But, Nazzaro said, many sellers are understandably nervous about having strangers traipse through their houses these days. Many buyers are, too. And with gatherings of more than 10 people banned in the state, the traditional open house is tough to pull off. Nazzaro’s solution: a “controlled open house." Let in one person at a time, wearing booties and a mask. No touching anything. He held his first such event on a recent rainy Saturday.
“I stood in the driveway and had 15 people lined up like they were in the deli counter at Stop & Shop,” he said. “They were happy to wait. And I had multiple offers that evening."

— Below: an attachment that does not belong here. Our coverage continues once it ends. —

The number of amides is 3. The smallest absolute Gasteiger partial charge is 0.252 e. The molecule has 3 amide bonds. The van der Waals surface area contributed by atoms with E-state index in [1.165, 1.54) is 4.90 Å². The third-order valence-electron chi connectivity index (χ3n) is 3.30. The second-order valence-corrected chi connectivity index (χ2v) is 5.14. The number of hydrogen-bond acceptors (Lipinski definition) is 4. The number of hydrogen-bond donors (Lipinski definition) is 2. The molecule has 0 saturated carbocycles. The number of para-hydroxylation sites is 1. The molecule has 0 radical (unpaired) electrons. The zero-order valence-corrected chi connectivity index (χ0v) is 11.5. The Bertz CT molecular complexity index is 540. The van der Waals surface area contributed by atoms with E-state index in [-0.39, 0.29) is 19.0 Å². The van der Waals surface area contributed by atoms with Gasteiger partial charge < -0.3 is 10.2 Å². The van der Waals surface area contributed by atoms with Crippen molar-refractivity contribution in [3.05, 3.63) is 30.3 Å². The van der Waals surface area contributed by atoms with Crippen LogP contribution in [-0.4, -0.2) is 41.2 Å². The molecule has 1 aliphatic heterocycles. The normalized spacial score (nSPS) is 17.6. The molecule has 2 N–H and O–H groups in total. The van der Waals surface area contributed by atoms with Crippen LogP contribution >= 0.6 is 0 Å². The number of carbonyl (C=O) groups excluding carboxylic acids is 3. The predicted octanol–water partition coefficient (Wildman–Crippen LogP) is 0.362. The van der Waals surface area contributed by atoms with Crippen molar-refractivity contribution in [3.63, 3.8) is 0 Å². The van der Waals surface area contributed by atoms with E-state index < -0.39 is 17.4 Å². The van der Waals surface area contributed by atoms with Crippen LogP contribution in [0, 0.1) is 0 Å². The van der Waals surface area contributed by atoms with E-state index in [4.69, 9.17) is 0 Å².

Madelene Cheney has been pleasantly surprised by the number of eager buyers, too. The founder of Red Door Real Estate in Quincy, she had five offers on an older single-family house in Wollaston two days after it went up for sale. Two of those buyers also made offers on a newly renovated condo she listed at the same time. It was a sign, she said, that people want something ― anything ― to buy.
“That doesn’t normally happen,” Cheney said. “People are getting antsy.”
Still, the process is more complicated than it was just a couple of months ago. Scheduling inspections and closings takes longer. Some banks are tightening lending standards. With unemployment mounting, Cheney finds herself scrutinizing would-be buyers’ employment situations more closely. She needs to feel confident they’ll still have a job when the deal is done.